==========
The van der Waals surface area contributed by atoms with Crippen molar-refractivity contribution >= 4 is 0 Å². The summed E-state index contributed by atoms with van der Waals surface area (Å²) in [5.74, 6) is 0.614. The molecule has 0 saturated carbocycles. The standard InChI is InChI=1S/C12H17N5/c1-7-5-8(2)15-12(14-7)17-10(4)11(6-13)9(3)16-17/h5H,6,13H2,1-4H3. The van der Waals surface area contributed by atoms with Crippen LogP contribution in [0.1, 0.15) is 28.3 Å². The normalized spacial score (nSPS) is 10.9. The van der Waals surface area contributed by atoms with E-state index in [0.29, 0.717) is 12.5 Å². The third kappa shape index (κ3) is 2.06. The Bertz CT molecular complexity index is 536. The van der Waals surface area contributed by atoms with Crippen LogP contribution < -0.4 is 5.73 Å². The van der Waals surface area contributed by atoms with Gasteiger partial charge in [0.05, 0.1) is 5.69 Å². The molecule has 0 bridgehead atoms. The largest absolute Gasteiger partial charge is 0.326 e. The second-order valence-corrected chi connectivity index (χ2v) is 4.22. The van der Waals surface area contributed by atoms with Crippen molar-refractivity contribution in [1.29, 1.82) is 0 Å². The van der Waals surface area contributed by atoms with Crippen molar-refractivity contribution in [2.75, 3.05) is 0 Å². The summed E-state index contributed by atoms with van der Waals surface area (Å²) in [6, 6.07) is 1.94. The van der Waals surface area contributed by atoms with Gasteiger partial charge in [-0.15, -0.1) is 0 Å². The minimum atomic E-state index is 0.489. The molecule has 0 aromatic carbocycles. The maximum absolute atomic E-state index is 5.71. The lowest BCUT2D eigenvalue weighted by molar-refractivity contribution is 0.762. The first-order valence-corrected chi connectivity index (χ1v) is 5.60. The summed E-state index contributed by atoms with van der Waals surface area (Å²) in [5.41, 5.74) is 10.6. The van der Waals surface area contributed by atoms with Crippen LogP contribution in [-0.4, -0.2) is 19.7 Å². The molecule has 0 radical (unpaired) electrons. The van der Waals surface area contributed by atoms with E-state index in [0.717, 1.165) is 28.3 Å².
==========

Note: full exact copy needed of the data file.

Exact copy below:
The van der Waals surface area contributed by atoms with Crippen molar-refractivity contribution >= 4 is 0 Å². The summed E-state index contributed by atoms with van der Waals surface area (Å²) in [5.74, 6) is 0.614. The molecule has 0 saturated carbocycles. The standard InChI is InChI=1S/C12H17N5/c1-7-5-8(2)15-12(14-7)17-10(4)11(6-13)9(3)16-17/h5H,6,13H2,1-4H3. The van der Waals surface area contributed by atoms with Crippen LogP contribution in [0.1, 0.15) is 28.3 Å². The normalized spacial score (nSPS) is 10.9. The van der Waals surface area contributed by atoms with E-state index in [0.29, 0.717) is 12.5 Å². The third kappa shape index (κ3) is 2.06. The Bertz CT molecular complexity index is 536. The van der Waals surface area contributed by atoms with Crippen LogP contribution < -0.4 is 5.73 Å². The van der Waals surface area contributed by atoms with Gasteiger partial charge in [0.05, 0.1) is 5.69 Å². The molecule has 0 bridgehead atoms. The largest absolute Gasteiger partial charge is 0.326 e. The second-order valence-corrected chi connectivity index (χ2v) is 4.22. The van der Waals surface area contributed by atoms with Crippen molar-refractivity contribution in [1.29, 1.82) is 0 Å². The van der Waals surface area contributed by atoms with Crippen molar-refractivity contribution in [2.75, 3.05) is 0 Å². The summed E-state index contributed by atoms with van der Waals surface area (Å²) in [6, 6.07) is 1.94. The van der Waals surface area contributed by atoms with Gasteiger partial charge in [-0.15, -0.1) is 0 Å². The minimum atomic E-state index is 0.489. The molecule has 0 aromatic carbocycles. The maximum absolute atomic E-state index is 5.71. The lowest BCUT2D eigenvalue weighted by molar-refractivity contribution is 0.762. The first-order valence-corrected chi connectivity index (χ1v) is 5.60. The summed E-state index contributed by atoms with van der Waals surface area (Å²) in [5.41, 5.74) is 10.6. The van der Waals surface area contributed by atoms with Crippen LogP contribution in [-0.4, -0.2) is 19.7 Å². The molecule has 0 radical (unpaired) electrons. The van der Waals surface area contributed by atoms with E-state index in [0.717, 1.165) is 28.3 Å².